On this St. Patrick’s Day, and every other St. Patrick’s Day in recent memory, if you check TV listings, there’s a good chance that on one or several channels, you’ll find yet another showing of the classic John Ford movie, “The Quiet Man.” It was made in 1952, and tells the story of Sean Thornton, an Irish-born retired boxer, played by John Wayne, who returns to Ireland to buy the family farm, and, of course, falls in love with the beautiful redhead, Mary Kate Danaher, played by Maureen O’Hara. The movie was filmed on location in County Mayo, on the northwestern coast of Ireland.
One of the characters in the movie is Father Lonergan, a Catholic priest played by American actor Ward Bond. Father Longergan is a dedicated fly-fisherman, and in a memorable scene, the priest has finally hooked a big salmon, only to lose it during an angry confrontation with Mary Kate.
So, if you’re inspired to go fishing in Ireland, what will the traveling angler find? Assuming, of course, that one of these days Covid will be under control and international travel will, again, be feasible.
The traveling angler should find an angling paradise, if the Irish angling websites aren’t grossly exaggerating the opportunities.
The island nation, the western edge of Europe, is, first of all, a wet country, with a lot of rain. There are many lakes, rivers and small streams all across the country, and that includes Northern Ireland, as well as the Republic of Ireland, even in downtown Dublin.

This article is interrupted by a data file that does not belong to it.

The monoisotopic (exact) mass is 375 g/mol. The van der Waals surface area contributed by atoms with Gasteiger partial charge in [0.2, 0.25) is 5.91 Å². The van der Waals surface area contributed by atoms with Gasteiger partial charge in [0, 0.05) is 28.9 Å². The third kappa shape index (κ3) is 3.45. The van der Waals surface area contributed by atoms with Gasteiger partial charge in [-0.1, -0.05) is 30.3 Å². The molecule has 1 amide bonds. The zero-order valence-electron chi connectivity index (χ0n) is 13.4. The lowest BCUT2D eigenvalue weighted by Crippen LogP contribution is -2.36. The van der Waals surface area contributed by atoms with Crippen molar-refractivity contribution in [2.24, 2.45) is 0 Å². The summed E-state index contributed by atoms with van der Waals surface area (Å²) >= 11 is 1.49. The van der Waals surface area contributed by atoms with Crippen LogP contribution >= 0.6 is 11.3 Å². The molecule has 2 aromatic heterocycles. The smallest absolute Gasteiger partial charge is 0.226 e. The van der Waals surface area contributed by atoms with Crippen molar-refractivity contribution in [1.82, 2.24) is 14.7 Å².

The native trout of Ireland is the brown trout, with half a dozen subspecies or watershed variations on brown trout. Some brown trout go to sea and return to rivers and estuaries as big, well-fed, strong fish. Some lakes have an American import, rainbow trout. Atlantic salmon return to coastal rivers and tease anglers such as Father Lonergan.
Pike are another important sport fish in Ireland, and Ireland is known for large pike, that grow relatively quickly in the country’s mild climate. There is also a whole set of non-game native fish that have their devotees.
Of course, as the country is an island, the surrounding ocean waters open up another whole set of fishing opportunities.
There are many options for the traveling angler. If you want the luxury experience of full-service lodges and guided angling there are services that provide those amenities.
If you’re on a smaller budget, do-it-yourself angling is also quite feasible.
An Irish travel writer and angler, Eoin Bassett, in a 2013 Huffington Post story, says that the traveling angler can do quite well just by asking around for information. He says, “Start in the local tackle store. In Ireland these are more like private clubhouses. And if you’re a fellow angler you’re a member.” He goes on to say that if you’re visiting a town without a tackle store, stop at the local pub.
Keep in mind that access to rivers and streams is generally not free. However, it’s fairly easy to buy a day license from a local fishing club. Again, start at the local flyshop or pub to find local contacts.
Bassett also suggests to not worry too much. If you’re crossing over a bridge and decide to look down to see if any fish are feeding, and you just happen to have some time to kill and have angling equipment, just go fishing. The worst that can happen is that someone might come along and ask you to leave.
He tells of making one of those stops, and an elderly farmer came along to run him off. They actually have a pleasant conversation, ending with the farmer giving him some favorite flies and inviting him to fish his favorite pool. He told the farmer he saw feeding fish and couldn’t resist, and the farmer, a fellow angler, understood.
Incidentally, Ireland’s trout season begins today, on March 17, which seems altogether appropriate. Many Butte people make pilgrimages to Ireland to reconnect with their ancestral roots. Why not go fishing, too?